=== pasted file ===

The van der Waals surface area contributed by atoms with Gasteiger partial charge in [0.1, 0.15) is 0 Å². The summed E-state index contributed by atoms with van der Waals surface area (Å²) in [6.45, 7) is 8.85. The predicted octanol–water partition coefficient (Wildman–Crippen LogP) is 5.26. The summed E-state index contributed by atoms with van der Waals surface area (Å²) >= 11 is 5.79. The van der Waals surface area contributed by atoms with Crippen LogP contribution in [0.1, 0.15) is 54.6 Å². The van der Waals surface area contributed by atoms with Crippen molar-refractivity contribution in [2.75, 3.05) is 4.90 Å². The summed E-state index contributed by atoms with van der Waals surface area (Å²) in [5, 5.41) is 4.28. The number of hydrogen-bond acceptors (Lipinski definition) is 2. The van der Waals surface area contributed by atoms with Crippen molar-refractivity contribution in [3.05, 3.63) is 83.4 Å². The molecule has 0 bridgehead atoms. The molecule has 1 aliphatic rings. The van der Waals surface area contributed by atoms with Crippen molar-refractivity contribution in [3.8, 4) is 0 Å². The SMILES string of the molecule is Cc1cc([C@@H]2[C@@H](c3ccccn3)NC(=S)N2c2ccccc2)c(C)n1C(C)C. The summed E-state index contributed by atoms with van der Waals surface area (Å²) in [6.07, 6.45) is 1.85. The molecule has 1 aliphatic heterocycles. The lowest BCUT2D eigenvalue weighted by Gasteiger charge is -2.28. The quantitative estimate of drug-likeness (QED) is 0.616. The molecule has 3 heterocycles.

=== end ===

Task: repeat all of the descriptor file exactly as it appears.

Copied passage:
The van der Waals surface area contributed by atoms with Gasteiger partial charge in [0.1, 0.15) is 0 Å². The summed E-state index contributed by atoms with van der Waals surface area (Å²) in [6.45, 7) is 8.85. The predicted octanol–water partition coefficient (Wildman–Crippen LogP) is 5.26. The summed E-state index contributed by atoms with van der Waals surface area (Å²) >= 11 is 5.79. The van der Waals surface area contributed by atoms with Crippen LogP contribution in [0.1, 0.15) is 54.6 Å². The van der Waals surface area contributed by atoms with Crippen molar-refractivity contribution in [2.75, 3.05) is 4.90 Å². The summed E-state index contributed by atoms with van der Waals surface area (Å²) in [5, 5.41) is 4.28. The number of hydrogen-bond acceptors (Lipinski definition) is 2. The van der Waals surface area contributed by atoms with Crippen molar-refractivity contribution in [3.05, 3.63) is 83.4 Å². The molecule has 0 bridgehead atoms. The molecule has 1 aliphatic rings. The van der Waals surface area contributed by atoms with Crippen molar-refractivity contribution in [3.8, 4) is 0 Å². The SMILES string of the molecule is Cc1cc([C@@H]2[C@@H](c3ccccn3)NC(=S)N2c2ccccc2)c(C)n1C(C)C. The summed E-state index contributed by atoms with van der Waals surface area (Å²) in [6.07, 6.45) is 1.85. The molecule has 1 aliphatic heterocycles. The lowest BCUT2D eigenvalue weighted by Gasteiger charge is -2.28. The quantitative estimate of drug-likeness (QED) is 0.616. The molecule has 3 heterocycles.